By Dave McKee
“Beer and popcorn money.”
That’s how the Liberals described the childcare plan introduced by Stephen Harper’s newly elected Conservatives in 2006. Right after their swearing in, the Tories scrapped the $5 billion in early learning and childcare agreements that the Paul Martin Liberals had announced just prior to the election, and which were seen as the first concrete steps toward building a Canada-wide public childcare program. In their place, Harper introduced a taxable monthly allowance of $100 for children under six years of age.
The Liberals were rightfully (if opportunistically) indignant and, more importantly, childcare advocates and workers across the country quickly mobilized a broadly-based coalition (Code Blue for Child Care) that engaged more than 100,000 people in just two months.
Of course, $100 a month is better than nothing for families needing childcare but depending on the age of the child and the type of care this allowance generally only covered around 10 percent of costs. The plan was completely inadequate to address the need and reflected Harper’s cynical style of politics.
Fast forward 16 years and it’s difficult to not see the recently announced inflation relief measures in a very similar light.
The Trudeau Liberals are promising to double the GST credit for six months, which roughly amounts to an extra $230 for eligible individuals and $460 for eligible families. Based on StatsCan figures for the median annual income for GST credit recipients, this part of the Liberals’ plan will increase income by about one percent. At best, that’s one-tenth the amount that food prices are increasing, and it’s only available for six months.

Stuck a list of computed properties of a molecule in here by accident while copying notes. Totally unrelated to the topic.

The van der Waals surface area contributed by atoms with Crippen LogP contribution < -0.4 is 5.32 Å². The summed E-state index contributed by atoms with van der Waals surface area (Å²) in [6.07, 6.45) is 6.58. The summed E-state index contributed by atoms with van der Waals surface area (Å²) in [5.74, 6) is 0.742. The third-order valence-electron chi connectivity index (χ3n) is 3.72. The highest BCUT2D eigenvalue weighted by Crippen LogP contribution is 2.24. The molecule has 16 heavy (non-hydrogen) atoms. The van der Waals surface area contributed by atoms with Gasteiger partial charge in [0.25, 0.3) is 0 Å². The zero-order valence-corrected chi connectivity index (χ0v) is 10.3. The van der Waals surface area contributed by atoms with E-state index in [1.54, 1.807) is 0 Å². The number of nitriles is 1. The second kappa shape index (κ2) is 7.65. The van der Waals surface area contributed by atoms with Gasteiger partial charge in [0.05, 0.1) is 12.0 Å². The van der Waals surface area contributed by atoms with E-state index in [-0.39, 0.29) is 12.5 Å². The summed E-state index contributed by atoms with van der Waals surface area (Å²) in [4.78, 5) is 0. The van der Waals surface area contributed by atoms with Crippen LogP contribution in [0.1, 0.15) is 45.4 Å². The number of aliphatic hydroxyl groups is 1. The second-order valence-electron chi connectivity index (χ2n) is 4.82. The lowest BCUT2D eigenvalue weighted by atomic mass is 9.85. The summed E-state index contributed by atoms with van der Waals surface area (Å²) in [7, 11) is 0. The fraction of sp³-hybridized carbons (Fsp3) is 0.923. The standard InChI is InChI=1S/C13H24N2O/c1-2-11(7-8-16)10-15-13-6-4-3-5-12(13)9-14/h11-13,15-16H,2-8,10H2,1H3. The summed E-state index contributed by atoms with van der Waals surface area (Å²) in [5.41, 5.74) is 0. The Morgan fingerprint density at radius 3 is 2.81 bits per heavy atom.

The plan also promises a one-time payment of $500 to low-income renters to help with housing costs. Data from August shows that rental costs have increased by an average of 11.1 percent, or $196 per month. So, the government’s largesse will help for a grand total of 2.5 months. Furthermore, this benefit is only paid to people who rent their housing, so people struggling to pay for homes they own – seniors on fixed incomes, for example – get nothing.
The third promise from Trudeau and Co. is for a dental benefit of $650 per year for children under 12 who have no other coverage. Dental service fees vary from province to province, but in general $650 will cover three fillings or extractions. This benefit is only promised for two years, after which time it is completely unclear what will happen. The government and the NDP suggest that it will be expanded to include more sectors of the population, but that is far from certain. After all, the NDP-Liberal confidence-and-supply agreement only continues until mid-2025 at the outside, so this program can just as easily be taken away as expanded.